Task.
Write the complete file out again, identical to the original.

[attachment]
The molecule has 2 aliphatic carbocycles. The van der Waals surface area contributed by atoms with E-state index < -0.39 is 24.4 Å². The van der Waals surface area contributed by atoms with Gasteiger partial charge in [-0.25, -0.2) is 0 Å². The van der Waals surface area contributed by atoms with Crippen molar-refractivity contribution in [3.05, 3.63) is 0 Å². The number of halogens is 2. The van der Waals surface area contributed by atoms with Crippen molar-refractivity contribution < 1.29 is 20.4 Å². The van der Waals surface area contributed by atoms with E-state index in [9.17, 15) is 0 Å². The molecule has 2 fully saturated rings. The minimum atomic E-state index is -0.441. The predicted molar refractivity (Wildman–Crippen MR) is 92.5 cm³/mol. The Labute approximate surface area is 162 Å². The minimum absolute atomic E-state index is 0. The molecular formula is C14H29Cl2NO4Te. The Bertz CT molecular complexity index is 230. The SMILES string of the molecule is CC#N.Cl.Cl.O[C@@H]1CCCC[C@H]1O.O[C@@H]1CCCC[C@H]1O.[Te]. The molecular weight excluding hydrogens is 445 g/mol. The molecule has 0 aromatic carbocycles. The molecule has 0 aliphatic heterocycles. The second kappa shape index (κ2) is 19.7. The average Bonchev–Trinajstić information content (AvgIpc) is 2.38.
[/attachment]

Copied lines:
The molecule has 2 aliphatic carbocycles. The van der Waals surface area contributed by atoms with E-state index < -0.39 is 24.4 Å². The van der Waals surface area contributed by atoms with Gasteiger partial charge in [-0.25, -0.2) is 0 Å². The van der Waals surface area contributed by atoms with Crippen molar-refractivity contribution in [3.05, 3.63) is 0 Å². The number of halogens is 2. The van der Waals surface area contributed by atoms with Crippen molar-refractivity contribution < 1.29 is 20.4 Å². The van der Waals surface area contributed by atoms with E-state index in [9.17, 15) is 0 Å². The molecule has 2 fully saturated rings. The minimum atomic E-state index is -0.441. The predicted molar refractivity (Wildman–Crippen MR) is 92.5 cm³/mol. The Labute approximate surface area is 162 Å². The minimum absolute atomic E-state index is 0. The molecular formula is C14H29Cl2NO4Te. The Bertz CT molecular complexity index is 230. The SMILES string of the molecule is CC#N.Cl.Cl.O[C@@H]1CCCC[C@H]1O.O[C@@H]1CCCC[C@H]1O.[Te]. The molecular weight excluding hydrogens is 445 g/mol. The molecule has 0 aromatic carbocycles. The molecule has 0 aliphatic heterocycles. The second kappa shape index (κ2) is 19.7. The average Bonchev–Trinajstić information content (AvgIpc) is 2.38.